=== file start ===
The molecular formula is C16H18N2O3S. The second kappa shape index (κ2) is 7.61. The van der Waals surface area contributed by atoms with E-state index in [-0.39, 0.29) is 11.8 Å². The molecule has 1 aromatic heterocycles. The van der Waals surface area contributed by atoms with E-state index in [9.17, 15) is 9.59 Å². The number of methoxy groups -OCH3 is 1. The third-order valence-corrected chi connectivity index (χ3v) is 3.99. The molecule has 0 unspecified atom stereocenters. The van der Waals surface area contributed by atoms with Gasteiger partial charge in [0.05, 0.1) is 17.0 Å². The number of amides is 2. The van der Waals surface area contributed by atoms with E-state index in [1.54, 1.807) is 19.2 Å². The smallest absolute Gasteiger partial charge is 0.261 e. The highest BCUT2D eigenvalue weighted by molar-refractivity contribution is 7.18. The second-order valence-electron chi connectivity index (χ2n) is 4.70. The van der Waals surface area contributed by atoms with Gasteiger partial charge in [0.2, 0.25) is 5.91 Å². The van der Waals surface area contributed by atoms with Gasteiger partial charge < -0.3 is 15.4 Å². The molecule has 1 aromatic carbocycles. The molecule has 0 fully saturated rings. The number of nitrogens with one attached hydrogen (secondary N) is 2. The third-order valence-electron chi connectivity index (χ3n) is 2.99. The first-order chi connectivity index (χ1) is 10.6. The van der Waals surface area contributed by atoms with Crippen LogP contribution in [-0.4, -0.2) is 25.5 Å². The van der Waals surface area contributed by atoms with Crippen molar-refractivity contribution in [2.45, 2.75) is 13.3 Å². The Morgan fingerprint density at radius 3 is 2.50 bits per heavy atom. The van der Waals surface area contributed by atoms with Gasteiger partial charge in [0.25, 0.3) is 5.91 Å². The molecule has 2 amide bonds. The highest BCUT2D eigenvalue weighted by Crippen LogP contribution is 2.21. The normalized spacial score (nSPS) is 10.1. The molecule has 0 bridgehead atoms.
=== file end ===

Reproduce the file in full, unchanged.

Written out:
The molecular formula is C16H18N2O3S. The second kappa shape index (κ2) is 7.61. The van der Waals surface area contributed by atoms with E-state index in [-0.39, 0.29) is 11.8 Å². The molecule has 1 aromatic heterocycles. The van der Waals surface area contributed by atoms with E-state index in [9.17, 15) is 9.59 Å². The number of methoxy groups -OCH3 is 1. The third-order valence-corrected chi connectivity index (χ3v) is 3.99. The molecule has 0 unspecified atom stereocenters. The van der Waals surface area contributed by atoms with Gasteiger partial charge in [0.05, 0.1) is 17.0 Å². The number of amides is 2. The van der Waals surface area contributed by atoms with E-state index in [1.54, 1.807) is 19.2 Å². The smallest absolute Gasteiger partial charge is 0.261 e. The highest BCUT2D eigenvalue weighted by molar-refractivity contribution is 7.18. The second-order valence-electron chi connectivity index (χ2n) is 4.70. The van der Waals surface area contributed by atoms with Gasteiger partial charge in [0.2, 0.25) is 5.91 Å². The van der Waals surface area contributed by atoms with Gasteiger partial charge < -0.3 is 15.4 Å². The molecule has 1 aromatic carbocycles. The molecule has 0 fully saturated rings. The number of nitrogens with one attached hydrogen (secondary N) is 2. The third-order valence-electron chi connectivity index (χ3n) is 2.99. The first-order chi connectivity index (χ1) is 10.6. The van der Waals surface area contributed by atoms with Crippen LogP contribution in [-0.4, -0.2) is 25.5 Å². The van der Waals surface area contributed by atoms with Crippen molar-refractivity contribution in [2.45, 2.75) is 13.3 Å². The Morgan fingerprint density at radius 3 is 2.50 bits per heavy atom. The van der Waals surface area contributed by atoms with Gasteiger partial charge in [0.25, 0.3) is 5.91 Å². The molecule has 2 amide bonds. The highest BCUT2D eigenvalue weighted by Crippen LogP contribution is 2.21. The normalized spacial score (nSPS) is 10.1. The molecule has 0 bridgehead atoms.